Newt: Tax Bill by Thanksgiving ‘Absolutely Essential’

Newt: Tax Bill by Thanksgiving ‘Absolutely Essential’
(AP Photo/Las Vegas Review-Journal, Chase Stevens)

WASHINGTON – Former House Speaker Newt Gingrich (R-Ga.) said on Monday that it’s “absolutely essential” Republicans have a tax bill in place by Thanksgiving, adding that he is collaborating with White House officials on the effort.

President Trump, House Speaker Paul Ryan (R-Wis.) and congressional Republicans unveiled details of the long-awaited tax reform plan last week. Gingrich, speaking at the Heritage Foundation, said that the party needs to seize opportunities afforded through Trump’s victory and majority in both chambers.

“Because Trump won and because we have the House and the Senate, there are opportunities here to move things,” he said. “I’ve been working on the tax bill, for example, because I think that it is absolutely essential that we get a tax bill done by Thanksgiving, and that’s a huge project, and that’s one of the things I was talking to people at the White House about this morning.”

Much of Monday’s discussion concerned Gingrich’s accomplishments in office as he promoted Citizen Newt, a new biography detailing the Georgia lawmaker’s life through the 1994 November elections, when the Republican Party saw success utilizing his Contract with America. Then-Minority Whip Gingrich co-authored the document with Rep. Dick Armey (R-Texas), outlining the GOP’s plan of action if the party won the House majority for the first time in four decades. Republicans gained 54 House seats and would celebrate a number of other victories, including a balanced budget for four straight years, the largest capital gains tax cut in history and reforms to the welfare system, the Communications Act and the Food and Drug Administration.

Gingrich also discussed Trump’s victory on Monday, arguing that the president took notes from Gingrich’s 2012 presidential bid.

“I think you have to see Trump in the framework of (the 1964 Republican nomination of Sen. Barry) Goldwater (Ariz.) and Reagan and the Contract of 1994, and I think, immodestly, in terms of my presidential campaign in 2012. A lot of the stuff I did in taking on the media is the precursor to what Trump did in 2015 and 2016,” Gingrich said. “He’s better at it than I am. He also had $70 million or $80 million, but he’s an extraordinarily gifted public educator and public figure, and people tend to forget that, that this is a man who has intuition about what he can get done, and so far he’s been more right than anybody else has been.”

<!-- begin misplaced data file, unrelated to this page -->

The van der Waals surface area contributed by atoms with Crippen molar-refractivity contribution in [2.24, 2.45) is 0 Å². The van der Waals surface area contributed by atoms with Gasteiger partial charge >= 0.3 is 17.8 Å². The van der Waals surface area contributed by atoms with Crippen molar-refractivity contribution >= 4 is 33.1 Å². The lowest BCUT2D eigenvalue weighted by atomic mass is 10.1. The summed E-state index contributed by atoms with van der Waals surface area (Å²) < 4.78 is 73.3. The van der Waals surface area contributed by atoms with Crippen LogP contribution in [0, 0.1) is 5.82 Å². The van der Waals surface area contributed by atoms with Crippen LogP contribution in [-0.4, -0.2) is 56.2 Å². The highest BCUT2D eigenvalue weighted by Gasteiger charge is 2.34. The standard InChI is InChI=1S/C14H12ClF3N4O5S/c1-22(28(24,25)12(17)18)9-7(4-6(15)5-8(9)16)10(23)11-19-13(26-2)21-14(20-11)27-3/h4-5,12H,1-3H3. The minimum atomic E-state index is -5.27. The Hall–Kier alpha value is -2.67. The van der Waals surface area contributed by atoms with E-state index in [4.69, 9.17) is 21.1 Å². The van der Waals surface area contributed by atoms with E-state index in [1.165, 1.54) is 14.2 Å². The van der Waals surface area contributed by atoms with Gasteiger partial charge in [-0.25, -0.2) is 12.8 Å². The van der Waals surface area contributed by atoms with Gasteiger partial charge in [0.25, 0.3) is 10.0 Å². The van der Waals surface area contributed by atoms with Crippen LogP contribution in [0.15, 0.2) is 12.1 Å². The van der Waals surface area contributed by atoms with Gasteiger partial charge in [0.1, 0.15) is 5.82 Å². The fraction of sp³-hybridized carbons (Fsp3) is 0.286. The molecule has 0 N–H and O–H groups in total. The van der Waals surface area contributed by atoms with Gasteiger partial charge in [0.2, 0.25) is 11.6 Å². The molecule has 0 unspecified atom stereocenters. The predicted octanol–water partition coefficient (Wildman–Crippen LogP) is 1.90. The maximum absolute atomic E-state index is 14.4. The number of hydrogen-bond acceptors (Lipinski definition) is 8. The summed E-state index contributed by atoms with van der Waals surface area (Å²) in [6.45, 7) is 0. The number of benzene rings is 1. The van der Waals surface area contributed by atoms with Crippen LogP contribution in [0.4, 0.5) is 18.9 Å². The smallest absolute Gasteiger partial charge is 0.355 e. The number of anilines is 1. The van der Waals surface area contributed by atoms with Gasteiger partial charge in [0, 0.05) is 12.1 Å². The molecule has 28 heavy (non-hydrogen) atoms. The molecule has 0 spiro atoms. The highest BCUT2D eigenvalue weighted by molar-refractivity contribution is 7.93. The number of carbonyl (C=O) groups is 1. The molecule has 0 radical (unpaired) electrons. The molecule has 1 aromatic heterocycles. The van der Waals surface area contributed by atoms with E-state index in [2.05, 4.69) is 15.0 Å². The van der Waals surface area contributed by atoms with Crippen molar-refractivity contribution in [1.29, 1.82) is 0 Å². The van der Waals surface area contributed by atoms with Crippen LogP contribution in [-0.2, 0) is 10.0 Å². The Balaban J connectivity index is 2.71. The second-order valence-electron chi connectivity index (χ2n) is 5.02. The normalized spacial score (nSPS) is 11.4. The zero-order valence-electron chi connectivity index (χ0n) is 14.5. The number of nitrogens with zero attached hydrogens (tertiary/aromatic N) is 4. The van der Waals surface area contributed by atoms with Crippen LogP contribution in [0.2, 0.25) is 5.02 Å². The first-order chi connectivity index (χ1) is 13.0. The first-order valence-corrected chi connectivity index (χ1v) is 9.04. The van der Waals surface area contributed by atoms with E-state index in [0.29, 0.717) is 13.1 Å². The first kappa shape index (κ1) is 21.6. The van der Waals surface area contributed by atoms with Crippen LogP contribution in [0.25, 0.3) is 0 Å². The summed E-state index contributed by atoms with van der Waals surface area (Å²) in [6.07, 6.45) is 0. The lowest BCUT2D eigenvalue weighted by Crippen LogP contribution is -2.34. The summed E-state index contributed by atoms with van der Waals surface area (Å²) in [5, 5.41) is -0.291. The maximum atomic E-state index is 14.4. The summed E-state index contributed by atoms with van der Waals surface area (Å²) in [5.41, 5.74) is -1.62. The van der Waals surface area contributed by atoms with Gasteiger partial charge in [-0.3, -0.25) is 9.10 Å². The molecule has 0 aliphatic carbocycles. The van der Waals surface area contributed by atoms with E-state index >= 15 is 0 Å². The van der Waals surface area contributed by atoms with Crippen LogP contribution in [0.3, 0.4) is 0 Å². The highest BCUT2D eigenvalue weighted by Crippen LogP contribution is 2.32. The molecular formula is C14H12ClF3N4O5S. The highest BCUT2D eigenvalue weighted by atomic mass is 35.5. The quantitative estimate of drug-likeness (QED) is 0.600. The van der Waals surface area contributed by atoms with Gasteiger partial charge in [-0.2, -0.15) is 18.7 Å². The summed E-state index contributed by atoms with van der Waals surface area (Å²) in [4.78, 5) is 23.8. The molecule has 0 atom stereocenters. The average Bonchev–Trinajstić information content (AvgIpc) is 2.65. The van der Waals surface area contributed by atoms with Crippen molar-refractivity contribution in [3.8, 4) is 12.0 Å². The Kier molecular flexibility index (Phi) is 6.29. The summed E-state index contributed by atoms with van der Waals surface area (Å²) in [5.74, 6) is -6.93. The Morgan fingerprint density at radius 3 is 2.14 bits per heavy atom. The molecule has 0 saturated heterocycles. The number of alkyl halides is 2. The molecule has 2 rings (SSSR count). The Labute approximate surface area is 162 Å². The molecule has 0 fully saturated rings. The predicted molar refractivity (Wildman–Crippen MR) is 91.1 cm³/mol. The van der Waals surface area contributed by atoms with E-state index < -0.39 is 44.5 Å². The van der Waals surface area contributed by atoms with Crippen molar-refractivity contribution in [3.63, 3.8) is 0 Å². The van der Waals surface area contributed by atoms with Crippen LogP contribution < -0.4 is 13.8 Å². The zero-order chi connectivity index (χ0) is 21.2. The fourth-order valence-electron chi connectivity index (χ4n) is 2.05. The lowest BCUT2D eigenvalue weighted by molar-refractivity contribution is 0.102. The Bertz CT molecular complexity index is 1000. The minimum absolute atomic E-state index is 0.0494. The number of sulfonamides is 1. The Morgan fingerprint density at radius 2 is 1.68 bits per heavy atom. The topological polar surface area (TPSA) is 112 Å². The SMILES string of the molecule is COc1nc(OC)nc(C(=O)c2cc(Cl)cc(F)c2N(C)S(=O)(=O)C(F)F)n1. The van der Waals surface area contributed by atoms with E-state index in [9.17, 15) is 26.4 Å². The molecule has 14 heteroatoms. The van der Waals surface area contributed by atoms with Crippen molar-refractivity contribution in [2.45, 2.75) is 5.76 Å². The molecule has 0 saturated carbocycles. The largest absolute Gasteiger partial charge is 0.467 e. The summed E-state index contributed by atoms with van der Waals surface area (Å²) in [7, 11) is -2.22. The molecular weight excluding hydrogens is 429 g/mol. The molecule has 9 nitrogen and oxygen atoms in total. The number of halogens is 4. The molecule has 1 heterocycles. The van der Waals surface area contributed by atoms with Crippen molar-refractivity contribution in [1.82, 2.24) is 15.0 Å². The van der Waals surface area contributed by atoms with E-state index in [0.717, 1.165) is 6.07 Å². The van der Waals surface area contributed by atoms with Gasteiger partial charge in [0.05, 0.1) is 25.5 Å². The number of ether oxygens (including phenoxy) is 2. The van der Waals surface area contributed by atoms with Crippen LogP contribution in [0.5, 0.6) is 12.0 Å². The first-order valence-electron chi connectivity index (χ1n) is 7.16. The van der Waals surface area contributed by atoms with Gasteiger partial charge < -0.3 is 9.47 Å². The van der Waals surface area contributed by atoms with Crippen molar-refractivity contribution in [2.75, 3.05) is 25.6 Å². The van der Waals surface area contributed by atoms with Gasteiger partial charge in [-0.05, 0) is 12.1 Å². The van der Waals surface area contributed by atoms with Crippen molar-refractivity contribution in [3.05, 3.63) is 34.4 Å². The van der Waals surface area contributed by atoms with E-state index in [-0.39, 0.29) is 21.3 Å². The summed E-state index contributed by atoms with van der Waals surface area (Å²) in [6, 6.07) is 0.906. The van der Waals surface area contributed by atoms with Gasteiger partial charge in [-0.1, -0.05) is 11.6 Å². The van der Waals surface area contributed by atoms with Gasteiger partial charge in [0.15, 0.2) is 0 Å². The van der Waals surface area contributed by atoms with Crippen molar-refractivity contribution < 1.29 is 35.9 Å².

Gingrich described Trump as not being conservative in “the classical sense,” but “anti-left, anti-stupidity and deeply patriotic.” The polarization of Trump, Gingrich continued, is “just a taste of what’s coming.”

“The truth is that the left is so out of touch with reality that every time you try to tell the truth, you’re automatically smeared and salted and attacked,” Gingrich said. “There is a radical polarization underway, in which the most vile language can be used to described the president of the United States, and it’s considered a joke on Saturday Night Live.”

Gingrich argued that social media played a heavy role in the 2016 election, much like the emergence of C-SPAN contributed to Republican successes of the early 1990s.

“I think it’s very likely that Trump could not have won if there wasn’t social media. Similarly, I don’t think we would have emerged without C-SPAN,” he said.

Despite a widening divide, Gingrich said that American values will ultimately prevail and 320 million Americans will decide that Chinese authoritarianism and Islamic dictatorships “are not acceptable futures.” He said that America is a country with a knack for overcoming adversity, noting that in 1776 the U.S. was down to 2,500 soldiers in Washington’s army, a third of those without shoes.

“There is an immense amount of sacrifice required of free people,” Gingrich said.